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Biographical entry Morris-Jones, Wyn (1935 - 2015)

MB BCh Wales 1959; MRCS LRCP 1959; FRCS Glasgow 1964; FRCS Edin 1966; FRCS 1967; MCh 1969; MD Leicester 1972; LLB London 1996.

Born
13 September 1935
Ammanford, Wales
Died
6 April 2015
Occupation
Vascular surgeon

Details

Wyn Morris-Jones was a consultant vascular surgeon in Sheffield. He was a real 'gentleman surgeon' and throughout his career showed compassion, dedication and care for his patients. He will always be remembered for the way in which his patient's welfare always came first, and his oft-repeated phrase of 'poor, poor dear' marked his caring spirit. He was characterised by a singular humility, an amicable temperament and a winsome personality, not always found in a highly skilled consultant surgeon.

Wyn was born on 13 September 1935 in a suburb of Ammanford, Wales, and his father was headmaster of a village primary school at Drefach, just outside Ammanford. Tragically his father succumbed to the ravages of tuberculosis in 1938 and, a year later, when the Second World War broke out, his mother joined the war effort and worked in a factory near Ammanford making clothes for the servicemen and women. Wyn was educated at Amman Valley Grammar School, where he developed a keen interest in cricket. He also studied music to a high level and eventually had to choose between music and medicine as a career. However, after his A levels, he entered the Welsh National School of Medicine in Cardiff, where he continued his love of cricket, becoming treasurer and secretary of the medical school cricket team. After qualifying in 1959 he became a house surgeon to Lambert Rogers, house physician to Howells and then three months of neurosurgery, not leaving the hospital at all for three months.

After his house jobs, Wyn was called up for National Service and was posted to Aden. He was then ordered to join the 45th commando unit and a section of the SAS as the medical officer, spending time in Sharjah and Dubai. He then returned to Aden, where he served as the regimental and family doctor.

On his return to the UK, he was appointed as a senior house officer in orthopaedics and casualty at the Cardiff Royal Infirmary. He was subsequently appointed to a surgical research job identifying arteries supplying tumours and infusing them with methotrexate. In a similar manner he would dissect out lymphatics in the arms of patients with breast cancer and inject them with contrast to see if the glands in the axilla showed signs of secondary tumour. So began Wyn's vascular interest. He became highly skilled in surgical research, obtaining two higher degrees, an MCh from the University of Wales in 1969 and then an MD from the University of Leicester in 1972.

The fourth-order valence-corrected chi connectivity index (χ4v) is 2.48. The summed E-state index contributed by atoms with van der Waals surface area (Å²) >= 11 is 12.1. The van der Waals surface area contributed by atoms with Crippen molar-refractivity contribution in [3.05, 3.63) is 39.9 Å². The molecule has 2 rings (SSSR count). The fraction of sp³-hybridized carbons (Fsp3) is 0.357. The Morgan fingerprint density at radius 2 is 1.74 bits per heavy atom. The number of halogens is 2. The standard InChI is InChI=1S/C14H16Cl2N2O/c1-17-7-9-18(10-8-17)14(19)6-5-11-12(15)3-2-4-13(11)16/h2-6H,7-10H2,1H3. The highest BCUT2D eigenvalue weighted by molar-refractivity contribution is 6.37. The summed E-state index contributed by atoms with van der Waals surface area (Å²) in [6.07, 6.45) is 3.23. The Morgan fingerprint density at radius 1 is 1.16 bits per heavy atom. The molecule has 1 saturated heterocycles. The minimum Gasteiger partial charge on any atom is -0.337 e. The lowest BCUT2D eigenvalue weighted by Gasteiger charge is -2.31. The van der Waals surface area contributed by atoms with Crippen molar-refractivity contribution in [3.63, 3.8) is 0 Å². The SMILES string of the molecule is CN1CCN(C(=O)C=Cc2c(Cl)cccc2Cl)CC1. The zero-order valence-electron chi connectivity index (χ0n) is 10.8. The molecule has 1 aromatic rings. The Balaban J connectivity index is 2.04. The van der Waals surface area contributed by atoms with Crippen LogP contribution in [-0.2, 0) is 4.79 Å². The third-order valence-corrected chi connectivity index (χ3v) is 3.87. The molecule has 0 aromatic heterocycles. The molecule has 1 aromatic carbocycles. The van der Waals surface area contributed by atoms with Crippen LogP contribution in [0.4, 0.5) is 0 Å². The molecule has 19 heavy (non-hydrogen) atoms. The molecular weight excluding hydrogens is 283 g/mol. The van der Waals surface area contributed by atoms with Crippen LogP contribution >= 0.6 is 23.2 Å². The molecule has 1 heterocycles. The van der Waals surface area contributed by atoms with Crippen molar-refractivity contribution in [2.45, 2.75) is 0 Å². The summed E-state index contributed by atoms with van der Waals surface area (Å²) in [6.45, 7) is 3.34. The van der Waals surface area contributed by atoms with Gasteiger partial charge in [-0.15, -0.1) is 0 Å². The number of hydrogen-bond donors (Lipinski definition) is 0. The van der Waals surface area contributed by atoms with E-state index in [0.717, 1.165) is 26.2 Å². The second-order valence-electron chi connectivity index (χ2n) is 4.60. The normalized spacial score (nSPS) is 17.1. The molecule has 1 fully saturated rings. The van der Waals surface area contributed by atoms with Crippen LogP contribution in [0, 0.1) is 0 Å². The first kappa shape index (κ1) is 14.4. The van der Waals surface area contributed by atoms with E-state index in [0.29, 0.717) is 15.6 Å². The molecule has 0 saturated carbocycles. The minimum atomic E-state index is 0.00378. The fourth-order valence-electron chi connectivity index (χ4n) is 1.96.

While working at Cardiff Royal Infirmary, he met Isobel Jacobs, a sister in the accident and emergency department and they married on Boxing Day in 1967. In 1970, they moved to England when Wyn was appointed as a senior registrar in surgery to the United Sheffield Hospitals. During that time he spent some time in Leicester, as part of the Trent surgical training scheme, and a further period of research in Seattle, USA, which led to his MD. He was subsequently appointed as a consultant surgeon in Sheffield, initially at the Royal Infirmary and subsequently at the Royal Hallamshire Hospital. Whilst working as a busy consultant vascular surgeon, Wyn also developed his love of medico-legal issues and, finding the law fascinating, he obtained a degree in law from London University in 1996. He became a much sought after medical expert and developed a significant medico-legal reputation, based on his integrity and attention to detail.

Sadly Wyn's retirement was sullied by ill health, suffering as he was from widespread pyrophosphate arthropathy and pernicious anaemia. He underwent spinal surgery in 2006 and 2008, a knee replacement in 2010 and developed widespread peripheral neuropathy as well as emphysema. He bore his ailments with considerable fortitude - a characteristic that marked his whole life. He died on 6 April 2015, aged 79, a well-loved clinician, an excellent colleague and a wonderful husband, father and grandfather. He was survived by his widow, Isobel, and by their daughters, Helen and Rhian.

W E G (Bill) Thomas

The Royal College of Surgeons of England